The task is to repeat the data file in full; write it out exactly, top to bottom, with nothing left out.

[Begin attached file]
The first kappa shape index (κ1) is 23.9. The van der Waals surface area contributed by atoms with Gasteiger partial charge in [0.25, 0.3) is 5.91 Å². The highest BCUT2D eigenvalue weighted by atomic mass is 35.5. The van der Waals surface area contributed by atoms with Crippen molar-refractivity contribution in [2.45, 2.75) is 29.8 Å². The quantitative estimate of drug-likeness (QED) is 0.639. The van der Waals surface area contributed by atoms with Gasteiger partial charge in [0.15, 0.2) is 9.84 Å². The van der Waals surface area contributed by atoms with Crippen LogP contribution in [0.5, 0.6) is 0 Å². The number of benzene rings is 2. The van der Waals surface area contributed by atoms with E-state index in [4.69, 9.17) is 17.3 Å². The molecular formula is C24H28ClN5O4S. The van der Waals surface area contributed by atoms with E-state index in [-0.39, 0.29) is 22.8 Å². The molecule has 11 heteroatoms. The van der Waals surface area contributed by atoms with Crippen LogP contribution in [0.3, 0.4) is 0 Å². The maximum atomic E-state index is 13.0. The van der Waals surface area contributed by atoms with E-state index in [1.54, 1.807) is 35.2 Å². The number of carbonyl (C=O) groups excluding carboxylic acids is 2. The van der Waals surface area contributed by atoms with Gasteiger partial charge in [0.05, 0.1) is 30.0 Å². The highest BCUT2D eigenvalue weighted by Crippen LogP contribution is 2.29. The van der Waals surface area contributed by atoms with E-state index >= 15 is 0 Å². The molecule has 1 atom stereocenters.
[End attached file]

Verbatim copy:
The first kappa shape index (κ1) is 23.9. The van der Waals surface area contributed by atoms with Gasteiger partial charge in [0.25, 0.3) is 5.91 Å². The highest BCUT2D eigenvalue weighted by atomic mass is 35.5. The van der Waals surface area contributed by atoms with Crippen molar-refractivity contribution in [2.45, 2.75) is 29.8 Å². The quantitative estimate of drug-likeness (QED) is 0.639. The van der Waals surface area contributed by atoms with Gasteiger partial charge in [0.15, 0.2) is 9.84 Å². The van der Waals surface area contributed by atoms with Crippen LogP contribution in [0.5, 0.6) is 0 Å². The number of benzene rings is 2. The van der Waals surface area contributed by atoms with E-state index in [4.69, 9.17) is 17.3 Å². The molecular formula is C24H28ClN5O4S. The van der Waals surface area contributed by atoms with E-state index in [-0.39, 0.29) is 22.8 Å². The molecule has 11 heteroatoms. The van der Waals surface area contributed by atoms with Crippen LogP contribution in [0.3, 0.4) is 0 Å². The maximum atomic E-state index is 13.0. The van der Waals surface area contributed by atoms with E-state index in [1.54, 1.807) is 35.2 Å². The number of carbonyl (C=O) groups excluding carboxylic acids is 2. The van der Waals surface area contributed by atoms with Gasteiger partial charge in [0.05, 0.1) is 30.0 Å². The highest BCUT2D eigenvalue weighted by Crippen LogP contribution is 2.29. The van der Waals surface area contributed by atoms with E-state index >= 15 is 0 Å². The molecule has 1 atom stereocenters.